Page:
TITLE

House dust mite antigen exposure of patients

AUTHOR(S)
Hansen, Sanne Krogsbøll; Deleuran, Mette; Jøhnke, Hanne; Thestrup-Pedersen, Kristian
PUB. DATE
May 1998
SOURCE
Acta Dermato-Venereologica;5/1/1998, Vol. 78 Issue 2, p139
SOURCE TYPE
Academic Journal
DOC. TYPE
Article
ABSTRACT
We studied the amount of house dust antigen in the beds of 55 patients with atopic dermatitis, eleven patients with psoriasis and ten healthy volunteers using a commercial ELISA which can determine the amount of antigen from Dermatophagoides pteronyssinus, D. farinae and D. microseras expressed as nanogram (ng) antigen per gram of house dust. The World Health Organization has indicated that 10,000 ng house dust mite antigen per gram house dust can elicit an asthma attack in IgE-sensitized patients with asthma bronchiale. There are no recommendations for patients with atopic eczema. We observed no statistical significant differences between each group concerning the amount of house dust found in the beds or the amount of house dust mite antigen. However, there were very wide variations. Twenty-seven percent (15/55) of patients with atopic dermatitis and 27% (3/11) of psoriasis patients had levels of house dust mite antigen above 10,000 ng per gram of house dust compared with healthy volunteers (1/10). Half of the patients had a type I allergy to house dust mite antigen using prick tests. This group had a total serum IgE of 2,034 kU/l (median value) compared to 301 kU/l in the group without type I allergy to house dust mite antigen (p<0.01). The exposure to house dust mite antigen was similar in the two groups. We conclude that only 1/4 of patients with atopic dermatitis are exposed to high levels of house dust mite antigen in their bed environment equal to what is found for patients with another scaling disorder (psoriasis). Patients who have an increased serum IgE have significantly increased type I allergy to house dust mite antigen even though their exposure is not different from patients with low IgE.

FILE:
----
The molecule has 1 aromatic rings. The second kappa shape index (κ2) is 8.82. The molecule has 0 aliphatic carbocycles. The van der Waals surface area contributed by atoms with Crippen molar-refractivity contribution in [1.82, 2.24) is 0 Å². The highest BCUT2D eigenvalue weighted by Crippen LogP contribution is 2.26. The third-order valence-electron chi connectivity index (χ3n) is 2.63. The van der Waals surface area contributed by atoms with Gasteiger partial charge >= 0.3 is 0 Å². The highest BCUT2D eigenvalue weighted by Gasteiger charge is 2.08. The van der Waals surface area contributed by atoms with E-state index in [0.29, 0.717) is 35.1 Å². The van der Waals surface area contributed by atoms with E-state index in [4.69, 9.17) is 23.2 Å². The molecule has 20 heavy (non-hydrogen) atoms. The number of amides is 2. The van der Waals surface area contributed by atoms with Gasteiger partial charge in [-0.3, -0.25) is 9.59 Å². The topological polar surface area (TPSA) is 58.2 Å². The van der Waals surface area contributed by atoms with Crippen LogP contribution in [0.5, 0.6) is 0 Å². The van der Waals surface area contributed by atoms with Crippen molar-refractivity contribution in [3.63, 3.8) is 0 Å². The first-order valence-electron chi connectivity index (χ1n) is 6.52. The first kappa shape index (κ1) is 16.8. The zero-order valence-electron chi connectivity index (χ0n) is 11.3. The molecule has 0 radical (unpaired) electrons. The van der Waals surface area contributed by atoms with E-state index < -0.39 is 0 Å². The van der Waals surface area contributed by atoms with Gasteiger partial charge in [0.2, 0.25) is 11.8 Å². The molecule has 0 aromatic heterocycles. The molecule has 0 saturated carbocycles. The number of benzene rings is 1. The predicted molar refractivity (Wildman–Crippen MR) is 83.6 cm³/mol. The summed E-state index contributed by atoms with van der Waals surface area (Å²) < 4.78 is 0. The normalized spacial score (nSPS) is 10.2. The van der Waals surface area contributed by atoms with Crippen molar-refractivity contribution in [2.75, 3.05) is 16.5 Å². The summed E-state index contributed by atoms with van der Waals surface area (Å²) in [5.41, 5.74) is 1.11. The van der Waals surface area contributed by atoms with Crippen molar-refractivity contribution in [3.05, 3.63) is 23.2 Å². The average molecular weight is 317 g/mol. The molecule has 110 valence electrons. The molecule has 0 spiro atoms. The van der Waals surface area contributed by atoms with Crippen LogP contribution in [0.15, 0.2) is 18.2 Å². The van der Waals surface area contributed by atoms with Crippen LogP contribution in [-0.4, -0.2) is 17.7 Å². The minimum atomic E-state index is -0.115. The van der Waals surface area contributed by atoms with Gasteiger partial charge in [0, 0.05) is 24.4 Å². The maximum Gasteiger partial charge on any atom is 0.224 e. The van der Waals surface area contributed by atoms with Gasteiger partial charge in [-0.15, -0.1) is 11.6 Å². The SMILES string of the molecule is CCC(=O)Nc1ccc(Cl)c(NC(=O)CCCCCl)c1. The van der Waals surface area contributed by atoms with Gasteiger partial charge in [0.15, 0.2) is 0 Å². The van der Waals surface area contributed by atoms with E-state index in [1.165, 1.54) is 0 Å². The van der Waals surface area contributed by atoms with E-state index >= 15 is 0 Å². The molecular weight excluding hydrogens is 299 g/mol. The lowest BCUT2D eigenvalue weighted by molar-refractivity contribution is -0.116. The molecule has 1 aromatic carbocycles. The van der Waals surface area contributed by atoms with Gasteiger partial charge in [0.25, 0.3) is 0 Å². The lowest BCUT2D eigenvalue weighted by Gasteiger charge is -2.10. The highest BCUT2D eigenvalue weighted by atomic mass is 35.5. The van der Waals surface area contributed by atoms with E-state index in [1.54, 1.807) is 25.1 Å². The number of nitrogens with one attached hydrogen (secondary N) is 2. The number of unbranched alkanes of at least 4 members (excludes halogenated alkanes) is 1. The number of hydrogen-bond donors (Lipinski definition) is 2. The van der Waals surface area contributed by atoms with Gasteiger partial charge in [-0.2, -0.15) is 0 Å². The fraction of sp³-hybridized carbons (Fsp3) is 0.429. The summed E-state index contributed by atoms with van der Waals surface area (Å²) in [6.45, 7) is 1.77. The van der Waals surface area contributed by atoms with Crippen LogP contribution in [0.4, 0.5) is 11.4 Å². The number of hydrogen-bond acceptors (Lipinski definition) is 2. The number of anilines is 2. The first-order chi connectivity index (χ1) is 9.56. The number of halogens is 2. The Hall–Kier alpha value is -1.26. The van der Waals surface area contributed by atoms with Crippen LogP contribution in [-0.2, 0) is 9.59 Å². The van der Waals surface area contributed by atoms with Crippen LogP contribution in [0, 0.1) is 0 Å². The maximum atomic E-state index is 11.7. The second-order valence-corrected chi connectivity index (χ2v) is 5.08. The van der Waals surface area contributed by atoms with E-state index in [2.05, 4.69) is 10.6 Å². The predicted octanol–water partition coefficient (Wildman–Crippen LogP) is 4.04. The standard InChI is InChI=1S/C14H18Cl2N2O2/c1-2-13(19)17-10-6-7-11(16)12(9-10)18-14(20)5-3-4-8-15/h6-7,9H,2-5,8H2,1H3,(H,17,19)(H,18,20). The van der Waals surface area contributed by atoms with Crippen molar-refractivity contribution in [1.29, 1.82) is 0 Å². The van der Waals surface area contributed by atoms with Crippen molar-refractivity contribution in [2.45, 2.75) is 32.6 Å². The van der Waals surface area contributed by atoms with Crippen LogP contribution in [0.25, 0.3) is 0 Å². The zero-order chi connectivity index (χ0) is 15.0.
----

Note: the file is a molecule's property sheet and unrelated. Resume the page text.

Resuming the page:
ACCESSION #
4318180

 

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